CLEVELAND -- Case Western Reserve University astronomers havecaptured the deepest wide-field image ever of the nearby Virgo clusterof galaxies, directly revealing for the first time a vast, complex webof "intracluster starlight" -- nearly 1,000 times fainter than the darknight sky -- filling the space between the galaxies within the cluster.The streamers, plumes and cocoons that make up this extremely faintstarlight are made of stars ripped out of galaxies as they collide withone another inside the cluster, and act as a sort of "archaeologicalrecord" of the violent lives of cluster galaxies.
The Virgo imagewas captured through Case's newly refurbished 24-inch Burrell Schmidttelescope, built in the 1930s and located at the Kitt Peak NationalObservatory in Arizona. Over the course of 14 dark moonless nights, theresearchers took more than 70 images of the Virgo Cluster, then usedadvanced image processing techniques to combine the individual imagesinto a single image capable of showing the faint intracluster light.
"Whenwe saw all this very faint starlight in the image, my first reactionwas WOW!," project leader Chris Mihos said. "Then I began to worryabout all the things we could have done wrong." Many effects, such asstray light from nearby stars, from instruments in the observatory andeven from the changing brightness of the night sky could allcontaminate the image and lead to inaccurate results. "But as wecorrected for each of these contaminants, not only did the faintstarlight not disappear, it became even more apparent. That's when weknew we had something big."
The new image gives dramatic evidenceof the violent life and death of cluster galaxies. Drawn together intogiant clusters over the course of cosmic time by their mutual gravity,galaxies careen around in the cluster, smashing into other galaxies,being stripped apart by gravitational forces and even beingcannibalized by the massive galaxies which sit at the cluster's heart.The force of these encounters literally pulls many galaxies apart,leaving behind ghostly streams of stars adrift in the cluster, a fainttribute to the violence of cluster life.
"From computersimulations, we've long suspected this web of intracluster starlightshould be there," says Mihos, associate professor of astronomy at Case,"but it's been extremely hard to map it out because it’s so faint."Mihos and graduate students Craig Rudick (Case) and Cameron McBride(University of Pittsburgh, and former Case undergraduate) havedeveloped computer simulations that track how clusters of galaxiesevolve over time, to study exactly how this intracluster starlight iscreated.
"With the data from the telescope, we see how a clusterlooks today," Mihos explains. "But with computer simulations, we canwatch how a cluster evolves over 10 billion years of time. By comparingthe simulation to the real features we now see in Virgo, we can learnhow the cluster formed and what happened to its many galaxies." Forexample, the fact that the intracluster light in Virgo is so complexand irregular lends credence to the theory of "hierarchical assembly,"where clusters grow sporadically when groups of galaxies fall into thecluster, rather than through the smooth, slow addition of galaxies oneby one.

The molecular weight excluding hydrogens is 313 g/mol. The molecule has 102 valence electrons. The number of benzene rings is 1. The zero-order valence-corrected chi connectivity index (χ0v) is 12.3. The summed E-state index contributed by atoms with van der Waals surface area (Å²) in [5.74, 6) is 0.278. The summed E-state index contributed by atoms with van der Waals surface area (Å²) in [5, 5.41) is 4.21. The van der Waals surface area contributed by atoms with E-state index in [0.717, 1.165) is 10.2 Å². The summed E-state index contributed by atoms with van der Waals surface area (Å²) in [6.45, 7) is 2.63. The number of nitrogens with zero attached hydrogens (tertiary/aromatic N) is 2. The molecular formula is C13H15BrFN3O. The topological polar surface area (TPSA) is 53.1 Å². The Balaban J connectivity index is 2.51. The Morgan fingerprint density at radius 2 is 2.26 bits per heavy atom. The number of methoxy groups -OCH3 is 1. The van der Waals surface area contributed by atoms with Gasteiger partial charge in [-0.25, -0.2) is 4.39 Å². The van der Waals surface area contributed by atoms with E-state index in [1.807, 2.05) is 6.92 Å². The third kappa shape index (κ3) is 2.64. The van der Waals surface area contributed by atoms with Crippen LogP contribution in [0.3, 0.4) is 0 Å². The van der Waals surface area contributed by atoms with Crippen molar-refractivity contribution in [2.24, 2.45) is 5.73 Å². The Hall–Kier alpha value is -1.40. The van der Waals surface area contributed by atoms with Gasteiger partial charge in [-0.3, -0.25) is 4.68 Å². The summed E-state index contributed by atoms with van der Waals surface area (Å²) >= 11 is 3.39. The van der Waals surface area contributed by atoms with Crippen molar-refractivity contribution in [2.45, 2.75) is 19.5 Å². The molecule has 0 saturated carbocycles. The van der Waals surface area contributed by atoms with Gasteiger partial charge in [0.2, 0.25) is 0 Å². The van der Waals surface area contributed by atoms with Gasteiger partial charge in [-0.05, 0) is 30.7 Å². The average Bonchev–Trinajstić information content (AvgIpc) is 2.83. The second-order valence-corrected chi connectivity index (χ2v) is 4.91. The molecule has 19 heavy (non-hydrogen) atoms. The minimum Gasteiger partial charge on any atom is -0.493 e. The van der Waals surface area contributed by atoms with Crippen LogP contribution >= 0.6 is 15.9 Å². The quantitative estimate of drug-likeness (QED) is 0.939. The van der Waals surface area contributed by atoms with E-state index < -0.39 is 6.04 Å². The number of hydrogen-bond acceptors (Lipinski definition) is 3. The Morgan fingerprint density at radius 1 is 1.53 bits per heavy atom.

To detect the faint intracluster light, upgrades wereneeded to Case's Burrell Schmidt telescope, originally part of theoriginal Warner and Swasey Observatory in Cleveland until its move toKitt Peak in 1979. The improvements included the installation of a newcamera system and upgrades to the telescope to make it morestructurally stable and reduce unwanted scattered light.
"It'slike ‘The Little Engine that Could’," says Case astronomer PaulHarding, who directed the refurbishment of the telescope. "It's thesmallest telescope on the mountain, but with these upgrades it'scapable of some pretty incredible science." The telescope's wide fieldof view -- enough to fit three full moons across the image – provedcrucial to the project, allowing the team to map out the intraclusterlight over a much larger part of the Virgo Cluster than would bepossible using larger telescopes with their much smaller fields of view.
TheVirgo Cluster of galaxies -- so named because it appears in theconstellation of Virgo -- is the nearest galaxy cluster to the Earth,at a distance of approximately 50 million light years. The clustercontains more than 2,000 galaxies, the brightest of which can be seenwith the aide of a small telescope.
The Case findings arereported in the paper "Diffuse Light in the Virgo Cluster" to bepublished in the September 20th issue of The Astrophysical JournalLetters. Along with Mihos team researchers included Case astronomersHeather Morrison and Paul Harding, and John Feldmeier, a NationalScience Foundation Fellow at the National Optical Astronomy Observatoryin Tucson, Ariz. (and formerly of Case).
The wide-field image ofthe Virgo Cluster, along with movies of computer simulations ofgalaxies and galaxy clusters, can be found athttp://astroweb.case.edu/hos/Virgo.
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